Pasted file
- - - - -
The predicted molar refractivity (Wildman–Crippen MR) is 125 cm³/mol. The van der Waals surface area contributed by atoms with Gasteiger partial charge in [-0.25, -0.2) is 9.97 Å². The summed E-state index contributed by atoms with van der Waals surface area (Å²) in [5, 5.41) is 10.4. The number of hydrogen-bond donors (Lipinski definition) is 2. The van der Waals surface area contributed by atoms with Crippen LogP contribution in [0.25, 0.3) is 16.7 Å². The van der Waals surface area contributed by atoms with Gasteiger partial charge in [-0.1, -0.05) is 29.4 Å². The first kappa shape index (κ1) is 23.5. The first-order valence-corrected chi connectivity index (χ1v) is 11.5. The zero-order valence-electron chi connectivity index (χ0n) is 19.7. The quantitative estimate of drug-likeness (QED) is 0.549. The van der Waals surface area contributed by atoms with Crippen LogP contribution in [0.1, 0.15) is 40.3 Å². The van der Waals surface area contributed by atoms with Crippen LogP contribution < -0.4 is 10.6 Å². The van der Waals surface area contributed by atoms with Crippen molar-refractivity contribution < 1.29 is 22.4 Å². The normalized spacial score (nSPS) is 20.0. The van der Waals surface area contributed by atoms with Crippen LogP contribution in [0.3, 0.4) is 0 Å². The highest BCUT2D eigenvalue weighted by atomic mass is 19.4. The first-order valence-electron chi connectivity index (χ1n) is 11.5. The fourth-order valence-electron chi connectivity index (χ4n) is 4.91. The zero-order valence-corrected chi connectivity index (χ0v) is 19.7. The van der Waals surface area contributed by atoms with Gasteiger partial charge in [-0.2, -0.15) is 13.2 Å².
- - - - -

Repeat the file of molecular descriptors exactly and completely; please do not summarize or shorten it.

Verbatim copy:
The predicted molar refractivity (Wildman–Crippen MR) is 125 cm³/mol. The van der Waals surface area contributed by atoms with Gasteiger partial charge in [-0.25, -0.2) is 9.97 Å². The summed E-state index contributed by atoms with van der Waals surface area (Å²) in [5, 5.41) is 10.4. The number of hydrogen-bond donors (Lipinski definition) is 2. The van der Waals surface area contributed by atoms with Crippen LogP contribution in [0.25, 0.3) is 16.7 Å². The van der Waals surface area contributed by atoms with Gasteiger partial charge in [-0.1, -0.05) is 29.4 Å². The first kappa shape index (κ1) is 23.5. The first-order valence-corrected chi connectivity index (χ1v) is 11.5. The zero-order valence-electron chi connectivity index (χ0n) is 19.7. The quantitative estimate of drug-likeness (QED) is 0.549. The van der Waals surface area contributed by atoms with Crippen LogP contribution in [0.1, 0.15) is 40.3 Å². The van der Waals surface area contributed by atoms with Crippen LogP contribution < -0.4 is 10.6 Å². The van der Waals surface area contributed by atoms with Crippen molar-refractivity contribution < 1.29 is 22.4 Å². The normalized spacial score (nSPS) is 20.0. The van der Waals surface area contributed by atoms with Crippen LogP contribution in [0.3, 0.4) is 0 Å². The highest BCUT2D eigenvalue weighted by atomic mass is 19.4. The first-order valence-electron chi connectivity index (χ1n) is 11.5. The fourth-order valence-electron chi connectivity index (χ4n) is 4.91. The zero-order valence-corrected chi connectivity index (χ0v) is 19.7. The van der Waals surface area contributed by atoms with Gasteiger partial charge in [-0.2, -0.15) is 13.2 Å².